§1 - C.18A:46-55

 


P.L.2013, CHAPTER 131, approved August 9, 2013

Assembly, No. 3608

 

 


An Act concerning special education and supplementing chapter 46 of Title 18A of the New Jersey Statutes.

 

     Be It Enacted by the Senate and General Assembly of the State of New Jersey:

 

     1.    The State Board of Education shall promulgate regulations that incorporate the International Dyslexia Association’s definition of dyslexia into chapter 14 of Title 6A of the New Jersey Administrative Code.

 

     2.    This act shall take effect immediately.

 

 

STATEMENT

 

     This bill directs the State Board of Education to promulgate regulations that incorporate the International Dyslexia Association’s (IDA) definition of dyslexia into chapter 14 of Title 6A of the New Jersey Administrative Code, which outlines the requirements for the provision of special education programs and services. 

     Currently, State board regulations at N.J.A.C.6A:14-3.5c-12 list dyslexia as one of the specific learning disabilities that may impair a person’s ability to understand or use language, or perform mathematical calculations. However, the regulations do not specifically define dyslexia.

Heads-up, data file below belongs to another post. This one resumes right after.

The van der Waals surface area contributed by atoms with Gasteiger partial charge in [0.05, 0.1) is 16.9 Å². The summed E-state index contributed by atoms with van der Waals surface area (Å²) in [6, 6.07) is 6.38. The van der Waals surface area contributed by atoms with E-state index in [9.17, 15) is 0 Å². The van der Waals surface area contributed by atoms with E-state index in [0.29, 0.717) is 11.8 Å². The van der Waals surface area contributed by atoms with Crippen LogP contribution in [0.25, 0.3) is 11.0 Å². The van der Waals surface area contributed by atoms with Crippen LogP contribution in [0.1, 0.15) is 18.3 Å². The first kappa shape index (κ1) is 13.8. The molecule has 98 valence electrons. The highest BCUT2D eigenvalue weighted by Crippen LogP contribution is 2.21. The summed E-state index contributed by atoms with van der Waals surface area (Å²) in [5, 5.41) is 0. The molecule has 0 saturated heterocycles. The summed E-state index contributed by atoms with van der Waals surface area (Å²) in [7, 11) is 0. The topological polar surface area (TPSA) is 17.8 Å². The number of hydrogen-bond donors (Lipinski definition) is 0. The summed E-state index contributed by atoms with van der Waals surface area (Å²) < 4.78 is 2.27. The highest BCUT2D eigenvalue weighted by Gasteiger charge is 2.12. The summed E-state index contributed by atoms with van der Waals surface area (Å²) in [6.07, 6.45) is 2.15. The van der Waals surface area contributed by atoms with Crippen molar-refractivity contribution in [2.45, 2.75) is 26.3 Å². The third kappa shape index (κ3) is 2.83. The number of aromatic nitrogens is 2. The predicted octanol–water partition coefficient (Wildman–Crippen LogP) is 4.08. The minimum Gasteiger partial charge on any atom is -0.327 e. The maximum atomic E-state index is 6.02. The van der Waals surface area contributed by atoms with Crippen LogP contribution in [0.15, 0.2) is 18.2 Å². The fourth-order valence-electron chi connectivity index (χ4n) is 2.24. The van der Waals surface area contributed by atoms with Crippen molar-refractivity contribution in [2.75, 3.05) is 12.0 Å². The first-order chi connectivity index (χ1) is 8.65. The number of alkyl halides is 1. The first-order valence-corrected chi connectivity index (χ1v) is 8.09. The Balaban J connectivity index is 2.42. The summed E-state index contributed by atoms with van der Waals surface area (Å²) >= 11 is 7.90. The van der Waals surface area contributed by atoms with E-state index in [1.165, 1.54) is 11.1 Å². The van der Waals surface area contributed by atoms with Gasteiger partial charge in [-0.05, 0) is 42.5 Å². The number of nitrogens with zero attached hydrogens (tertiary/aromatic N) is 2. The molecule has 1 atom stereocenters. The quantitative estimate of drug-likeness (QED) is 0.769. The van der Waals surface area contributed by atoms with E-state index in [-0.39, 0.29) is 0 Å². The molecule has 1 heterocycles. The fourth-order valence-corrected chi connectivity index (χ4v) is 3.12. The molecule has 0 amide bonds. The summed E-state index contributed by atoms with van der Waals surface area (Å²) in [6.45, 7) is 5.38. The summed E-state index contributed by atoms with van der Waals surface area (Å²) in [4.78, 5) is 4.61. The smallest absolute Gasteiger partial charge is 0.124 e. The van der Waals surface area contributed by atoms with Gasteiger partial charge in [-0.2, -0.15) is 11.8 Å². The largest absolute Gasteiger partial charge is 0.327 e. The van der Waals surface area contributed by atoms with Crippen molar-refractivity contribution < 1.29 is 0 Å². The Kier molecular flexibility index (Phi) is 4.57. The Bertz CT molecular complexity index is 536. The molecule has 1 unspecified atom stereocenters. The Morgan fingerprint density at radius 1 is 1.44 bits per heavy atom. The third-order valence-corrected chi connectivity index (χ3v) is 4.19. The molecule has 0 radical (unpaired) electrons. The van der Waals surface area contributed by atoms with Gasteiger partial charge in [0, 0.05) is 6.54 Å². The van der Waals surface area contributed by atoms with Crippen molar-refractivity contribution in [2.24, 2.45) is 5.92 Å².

Under the bill, the State Board of Education would incorporate the IDA definition which reads as follows:

     “Dyslexia is a specific learning disability that is neurological in origin.  It is characterized by difficulties with accurate and/or fluent word recognition and by poor spelling and decoding abilities.  These difficulties typically result from a deficit in the phonological component of language that is often unexpected in relation to other cognitive abilities and the provision of effective classroom instruction. Secondary consequences may include problems in reading comprehension and reduced reading experience that can impede growth of vocabulary and background knowledge.”

 

 

                                

 

     Directs State Board of Education to incorporate the International Dyslexia Association’s definition of dyslexia into special education regulations.